by Jason Snell & friends

Six Colors coverage of OS X Yosemite...


Flashlight makes Spotlight shine brighter

OS X Yosemite brought some nice improvements to Spotlight, so on a whim I decided to forego my traditional launcher-plus-kitchen-sink Alfred and see if I might get by with the built-in alternative.

So far, I’ve actually been pretty pleased. Unlike previous iterations, Spotlight is much faster at launching applications, which was primarily what I was looking for. Alfred, with all of its various powers and capabilities, ended up being a little heavier than what I was looking for—I never even touched most of its features.

But I did miss some of Alfred’s additional features—I made myself a “Paste as Plain Text” OS X service that ended up being a lot harder to create than I thought—so I was intrigued by Nate Parrott’s Flashlight project.

Spotlight with Flashlight
Searching IMDB via Spotlight (with Flashlight)

Flashlight extends Spotlight with a number of additional plugins, letting you quickly bring up a weather forecast, quickly perform a Google search, query Wolfram Alpha, and more. All of these results show up in Spotlight’s preview pane, which is essentially treated as a webview. (It also seems to use the mobile version of some of the sites, such as IMDB, which is a little peculiar, but probably fits better.) You can also write your own plugins, presuming you’re conversant with Python.

Spotlight with Flashlight
The Flashlight interface.

As Parrott himself notes, Flashlight’s kind of rough and is, in essence, a hack, since it relies on code injection (obligatory security warning). But it’s a clever, free utility nonetheless, bringing a little additional juice to Spotlight without getting in the way of its simplicity and elegance. Still, it’s probably not going to get any devotees of LaunchBar, Alfred, and so on to toss their preferred solutions to the wind.

For my part, I haven’t ended up missing Alfred as much as I thought, especially when my muscle memory retrained itself after a few days. We’ll see if Flashlight increases my dependence on Spotlight.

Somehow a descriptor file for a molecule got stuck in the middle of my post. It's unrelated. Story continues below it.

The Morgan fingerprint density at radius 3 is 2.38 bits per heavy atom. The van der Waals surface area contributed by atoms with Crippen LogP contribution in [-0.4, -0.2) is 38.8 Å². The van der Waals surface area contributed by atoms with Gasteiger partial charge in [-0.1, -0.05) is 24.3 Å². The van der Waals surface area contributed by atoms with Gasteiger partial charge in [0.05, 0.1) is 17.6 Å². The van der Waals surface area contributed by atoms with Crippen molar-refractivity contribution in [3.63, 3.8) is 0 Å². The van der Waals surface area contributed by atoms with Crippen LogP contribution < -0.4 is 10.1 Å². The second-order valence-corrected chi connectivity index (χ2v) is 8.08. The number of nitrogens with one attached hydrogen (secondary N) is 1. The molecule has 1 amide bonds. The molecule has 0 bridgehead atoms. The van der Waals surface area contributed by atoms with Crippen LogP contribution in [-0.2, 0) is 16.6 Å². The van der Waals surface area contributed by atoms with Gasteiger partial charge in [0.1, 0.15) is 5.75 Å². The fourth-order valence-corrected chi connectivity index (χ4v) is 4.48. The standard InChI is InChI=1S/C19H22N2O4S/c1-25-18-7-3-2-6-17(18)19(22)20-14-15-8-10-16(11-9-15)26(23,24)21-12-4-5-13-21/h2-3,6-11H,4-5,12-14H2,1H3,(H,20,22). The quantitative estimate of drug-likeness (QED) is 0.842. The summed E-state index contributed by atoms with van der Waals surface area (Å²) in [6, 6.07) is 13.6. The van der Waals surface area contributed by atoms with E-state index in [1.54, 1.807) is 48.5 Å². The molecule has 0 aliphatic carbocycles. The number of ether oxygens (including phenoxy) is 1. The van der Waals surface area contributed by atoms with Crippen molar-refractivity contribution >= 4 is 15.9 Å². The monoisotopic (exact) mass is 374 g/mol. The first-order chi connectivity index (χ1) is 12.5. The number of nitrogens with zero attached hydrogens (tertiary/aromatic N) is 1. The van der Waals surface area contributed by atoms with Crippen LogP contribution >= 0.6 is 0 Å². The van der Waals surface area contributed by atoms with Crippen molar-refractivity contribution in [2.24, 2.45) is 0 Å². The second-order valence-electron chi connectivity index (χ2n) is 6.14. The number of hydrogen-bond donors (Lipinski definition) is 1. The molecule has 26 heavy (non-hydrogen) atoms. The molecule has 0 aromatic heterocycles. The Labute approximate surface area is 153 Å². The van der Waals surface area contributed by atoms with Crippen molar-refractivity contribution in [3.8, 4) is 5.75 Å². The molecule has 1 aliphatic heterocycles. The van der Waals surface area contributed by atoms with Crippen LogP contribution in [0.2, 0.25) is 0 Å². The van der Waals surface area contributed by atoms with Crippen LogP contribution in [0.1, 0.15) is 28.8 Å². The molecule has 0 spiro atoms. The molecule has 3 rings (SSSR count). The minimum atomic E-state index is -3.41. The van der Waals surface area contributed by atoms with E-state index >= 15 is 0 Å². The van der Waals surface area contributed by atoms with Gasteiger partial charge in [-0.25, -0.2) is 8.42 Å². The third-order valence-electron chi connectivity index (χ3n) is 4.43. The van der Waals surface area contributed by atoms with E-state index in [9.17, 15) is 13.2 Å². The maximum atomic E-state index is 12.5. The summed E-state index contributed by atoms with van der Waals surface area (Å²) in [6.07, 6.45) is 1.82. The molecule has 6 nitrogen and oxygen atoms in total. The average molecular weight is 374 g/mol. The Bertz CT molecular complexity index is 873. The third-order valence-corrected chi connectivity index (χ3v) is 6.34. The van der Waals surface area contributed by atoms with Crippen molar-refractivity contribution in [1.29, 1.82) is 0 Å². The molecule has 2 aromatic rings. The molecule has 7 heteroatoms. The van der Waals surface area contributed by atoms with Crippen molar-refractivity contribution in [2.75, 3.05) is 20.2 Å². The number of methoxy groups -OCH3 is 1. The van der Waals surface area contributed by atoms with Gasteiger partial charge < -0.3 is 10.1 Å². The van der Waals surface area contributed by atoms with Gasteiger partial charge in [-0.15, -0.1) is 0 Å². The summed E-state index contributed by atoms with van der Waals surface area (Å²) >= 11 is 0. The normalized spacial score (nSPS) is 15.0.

[Dan Moren is a freelance writer, podcaster, and former Macworld editor. You can email him at dan@sixcolors.com or find him on Twitter at @dmoren.]


Taking Apple’s lead

Yosemite title bars

Apple’s often been a company that leads by example. When a new version of OS X was released, developers would often take cues from the design and functionality of the operating system and Apple’s own bundled apps. In its designs, Apple was demonstrating to all the other developers about how this generation’s apps should work, what metaphors to use, what approaches were consistent with the design philosophy behind the current release.

This isn’t to say that all developers slavishly followed Apple’s lead. Some would break with Apple’s examples and create things that were idiosyncratic and sometimes downright amazing. (Loren Brichter, author of Tweetie and Letterpress, is a great example.) But many others would diverge from Apple’s example and the result would just feel wrong. Apple’s designs would set the tone for the platform, and if you diverged too much you were taking a risk.

But the vast majority of apps wouldn’t diverge too much from the examples. I think most developers welcomed the hints that Apple would give with their designs. Those hints give them a starting point, a base design that can then be diverged from as necessary.